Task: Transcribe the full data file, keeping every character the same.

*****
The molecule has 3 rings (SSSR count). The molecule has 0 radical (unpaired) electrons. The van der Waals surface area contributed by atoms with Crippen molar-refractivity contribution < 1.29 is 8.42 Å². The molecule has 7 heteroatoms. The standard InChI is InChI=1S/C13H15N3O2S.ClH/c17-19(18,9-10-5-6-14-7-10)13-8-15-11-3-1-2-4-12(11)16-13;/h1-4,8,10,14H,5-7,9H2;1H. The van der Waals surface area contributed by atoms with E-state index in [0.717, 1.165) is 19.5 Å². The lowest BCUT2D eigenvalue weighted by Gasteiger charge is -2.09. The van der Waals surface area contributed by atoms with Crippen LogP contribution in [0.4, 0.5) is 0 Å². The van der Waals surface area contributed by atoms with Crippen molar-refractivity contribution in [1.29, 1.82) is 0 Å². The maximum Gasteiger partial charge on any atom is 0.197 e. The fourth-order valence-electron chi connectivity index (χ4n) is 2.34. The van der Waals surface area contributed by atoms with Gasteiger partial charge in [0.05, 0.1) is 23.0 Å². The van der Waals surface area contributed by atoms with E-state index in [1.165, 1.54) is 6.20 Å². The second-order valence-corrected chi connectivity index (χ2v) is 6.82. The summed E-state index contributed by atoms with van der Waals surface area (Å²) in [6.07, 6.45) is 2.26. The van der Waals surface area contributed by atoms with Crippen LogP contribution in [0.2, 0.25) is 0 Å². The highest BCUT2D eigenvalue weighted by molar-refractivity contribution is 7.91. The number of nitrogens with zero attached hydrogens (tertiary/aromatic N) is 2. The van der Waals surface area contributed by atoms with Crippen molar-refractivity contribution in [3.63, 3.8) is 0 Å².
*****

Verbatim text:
The molecule has 3 rings (SSSR count). The molecule has 0 radical (unpaired) electrons. The van der Waals surface area contributed by atoms with Crippen molar-refractivity contribution < 1.29 is 8.42 Å². The molecule has 7 heteroatoms. The standard InChI is InChI=1S/C13H15N3O2S.ClH/c17-19(18,9-10-5-6-14-7-10)13-8-15-11-3-1-2-4-12(11)16-13;/h1-4,8,10,14H,5-7,9H2;1H. The van der Waals surface area contributed by atoms with E-state index in [0.717, 1.165) is 19.5 Å². The lowest BCUT2D eigenvalue weighted by Gasteiger charge is -2.09. The van der Waals surface area contributed by atoms with Crippen LogP contribution in [0.4, 0.5) is 0 Å². The van der Waals surface area contributed by atoms with Crippen molar-refractivity contribution in [1.29, 1.82) is 0 Å². The maximum Gasteiger partial charge on any atom is 0.197 e. The fourth-order valence-electron chi connectivity index (χ4n) is 2.34. The van der Waals surface area contributed by atoms with Gasteiger partial charge in [0.05, 0.1) is 23.0 Å². The van der Waals surface area contributed by atoms with E-state index in [1.165, 1.54) is 6.20 Å². The second-order valence-corrected chi connectivity index (χ2v) is 6.82. The summed E-state index contributed by atoms with van der Waals surface area (Å²) in [6.07, 6.45) is 2.26. The van der Waals surface area contributed by atoms with Crippen LogP contribution in [0.2, 0.25) is 0 Å². The highest BCUT2D eigenvalue weighted by molar-refractivity contribution is 7.91. The number of nitrogens with zero attached hydrogens (tertiary/aromatic N) is 2. The van der Waals surface area contributed by atoms with Crippen molar-refractivity contribution in [3.63, 3.8) is 0 Å².